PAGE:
by Donal Anthony Foley –
We recently celebrated the feast of the Baptism of the Lord, representing the transition from the Christmas season, with its focus on Jesus’ infancy, to His public ministry. This feast is also a reminder of the vital importance of our own personal baptism, which freed us from the effects of Original Sin and made us children of God.
From St. Matthew’s Gospel, the Baptism of Jesus is brief, but very meaningful: “Then Jesus came from Galilee to the Jordan to John, to be baptized by him. John would have prevented him, saying, ‘I need to be baptized by you, and do you come to me?’ But Jesus answered him, ‘Let it be so now; for thus it is fitting for us to fulfill all righteousness.’ Then he consented. And when Jesus was baptized, he went up immediately from the water, and behold, the heavens were opened and he saw the Spirit of God descending like a dove, and alighting on him; and lo, a voice from heaven, saying, ‘This is my beloved Son, with whom I am well pleased’” (Mt 3:13-17).
The first thing to notice is the humility of Jesus. Even though He was the Messiah, the Son of God and in no need of baptism, He presented Himself before the Baptist. Then, there is what happened immediately after the baptism—the opening of the heavens, the descent of the Spirit and the voice of God the Father proclaiming that Jesus was His beloved Son.
Aspects of this event take us right back to the very beginning of the Bible and the creation of the universe: “In the beginning God created the heavens and the earth. The earth was without form and void, and darkness was upon the face of the deep; and the Spirit of God was moving over the face of the waters. And God said, ‘Let there be light’; and there was light’” (Gn 1:1-3).
The descent of the Holy Spirit over the waters of the Jordan River at Jesus’ baptism parallel the primeval waters over which the Spirit of God moved, while the voice of the Father declares the “Word”, His beloved Son, in the same way He declared the light and all that followed in Creation.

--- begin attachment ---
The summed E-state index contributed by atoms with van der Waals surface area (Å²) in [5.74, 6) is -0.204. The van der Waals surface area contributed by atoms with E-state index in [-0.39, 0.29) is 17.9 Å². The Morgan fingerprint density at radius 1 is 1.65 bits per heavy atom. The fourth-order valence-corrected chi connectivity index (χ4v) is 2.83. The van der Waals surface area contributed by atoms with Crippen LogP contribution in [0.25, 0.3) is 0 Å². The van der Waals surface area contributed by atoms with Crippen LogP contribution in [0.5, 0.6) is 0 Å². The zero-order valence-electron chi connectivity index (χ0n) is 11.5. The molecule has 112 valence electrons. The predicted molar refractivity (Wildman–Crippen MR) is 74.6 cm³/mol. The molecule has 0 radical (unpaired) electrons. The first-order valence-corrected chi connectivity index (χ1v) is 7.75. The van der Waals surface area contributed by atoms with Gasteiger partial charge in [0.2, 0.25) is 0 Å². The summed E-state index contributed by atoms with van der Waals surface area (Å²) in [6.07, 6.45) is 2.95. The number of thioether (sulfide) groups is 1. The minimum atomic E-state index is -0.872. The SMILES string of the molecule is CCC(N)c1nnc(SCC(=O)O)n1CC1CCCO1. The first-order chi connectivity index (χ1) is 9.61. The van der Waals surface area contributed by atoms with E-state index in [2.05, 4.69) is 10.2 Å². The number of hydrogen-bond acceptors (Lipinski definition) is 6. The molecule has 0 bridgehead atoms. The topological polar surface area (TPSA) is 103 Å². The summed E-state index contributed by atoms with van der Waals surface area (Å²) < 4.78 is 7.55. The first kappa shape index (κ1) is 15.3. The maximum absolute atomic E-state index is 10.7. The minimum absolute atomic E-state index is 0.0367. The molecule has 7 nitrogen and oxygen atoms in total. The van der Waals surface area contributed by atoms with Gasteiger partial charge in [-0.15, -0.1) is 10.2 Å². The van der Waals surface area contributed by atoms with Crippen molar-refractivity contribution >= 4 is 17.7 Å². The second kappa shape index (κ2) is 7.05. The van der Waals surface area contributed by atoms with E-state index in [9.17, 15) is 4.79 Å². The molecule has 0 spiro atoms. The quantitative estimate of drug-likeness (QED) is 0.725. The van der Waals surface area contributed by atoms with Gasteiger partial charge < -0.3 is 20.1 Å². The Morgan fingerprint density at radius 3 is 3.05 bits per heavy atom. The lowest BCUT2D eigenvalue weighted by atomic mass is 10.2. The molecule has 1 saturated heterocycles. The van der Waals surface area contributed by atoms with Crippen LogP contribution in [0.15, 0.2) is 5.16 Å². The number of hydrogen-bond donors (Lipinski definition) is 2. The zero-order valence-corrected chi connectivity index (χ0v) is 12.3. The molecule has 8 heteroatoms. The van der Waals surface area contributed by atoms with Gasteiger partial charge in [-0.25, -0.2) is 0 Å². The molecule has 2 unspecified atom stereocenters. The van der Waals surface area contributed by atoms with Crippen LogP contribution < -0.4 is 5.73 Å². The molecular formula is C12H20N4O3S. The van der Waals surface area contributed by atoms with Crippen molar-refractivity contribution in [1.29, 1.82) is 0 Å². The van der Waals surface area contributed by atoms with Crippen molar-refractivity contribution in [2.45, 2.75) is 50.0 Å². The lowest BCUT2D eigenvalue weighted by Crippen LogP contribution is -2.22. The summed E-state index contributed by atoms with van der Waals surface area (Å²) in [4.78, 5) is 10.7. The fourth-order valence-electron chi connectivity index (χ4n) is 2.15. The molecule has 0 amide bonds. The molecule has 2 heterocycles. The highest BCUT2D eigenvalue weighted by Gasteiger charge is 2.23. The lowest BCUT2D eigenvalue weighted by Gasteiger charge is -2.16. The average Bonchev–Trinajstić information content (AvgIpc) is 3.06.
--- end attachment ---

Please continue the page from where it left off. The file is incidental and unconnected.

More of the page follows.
Another intriguing comparison can be made to what happened at Fatima on Oct. 13, 1917, when Our Lady performed the miracle of the sun at the Cova da Iria in the presence of tens of thousands of astonished spectators.
Torrential rain had fallen all night as the 13th dawned, and the bad weather erupted again as the time for the final apparition drew near. Around noon, the sky was dark and cloudy, and after Our Lady had appeared and delivered her message to the children, Lucia suddenly cried out, “Look at the sun.” The vast crowd turned to see the black clouds overhead part, and the sun, looking like a dull gray disc, started to gyrate in the sky and plunge toward the earth, before finally returning to its accustomed place in the heavens.
We can see a number of points of connection between this stupendous miracle and the events at Jesus’ baptism. Both were very public miraculous events, and indeed the miracle of the sun had been prophesied months in advance by Our Lady, which accounted for the huge crowds that day. And just as the biblical account tells us the “the heavens were opened” and John the Baptist saw the Holy Spirit descend in the form of a dove on Christ, so at Fatima, the black clouds parted to reveal the heavens and the sun descended towards the earth in a way that mesmerized the crowd.
At the Jordan River, the descent of the Holy Spirit was accompanied by the voice of the Father telling John and all who heard that this was His Son, “in whom He was well pleased.” At Fatima, the voice of Our Lady calls the world to return to God and stop offending His Son, while at the same time, the sun descends in a visible and truly awe-inspiring manner, emphasizing the truthfulness and urgency of this message. Given the nature of the solar miracle, one might imagine the Father saying, “This is my beloved Daughter in whom I am well pleased.”
Following His baptism, Christ ascends from the waters of the Jordan opening the way to heaven. So at Fatima we might say that the torrential rains that fell before the miracle of the sun were a sort of “re-baptism” for the people of Portugal, a great reminder of their commitment to Christ as a country, one that Our Lady had come to renew.
And just as the dove and the voice of the Father were a sign to the people of Israel that their Messiah and God was in their midst, so the miracle of the sun is a sign for our times that Our Lady is also in our midst as the Mother of the Church. If we will let her, she is more than willing to display her great power and come to our aid.
Donal Anthony Foley is the author of a number of books on Marian Apparitions, and maintains a related web site at www.theotokos.org.uk. He has also written two time-travel/adventure books for young people, and the third in the series is due to be published later this year – details can be seen at: http://glaston-chronicles.co.uk.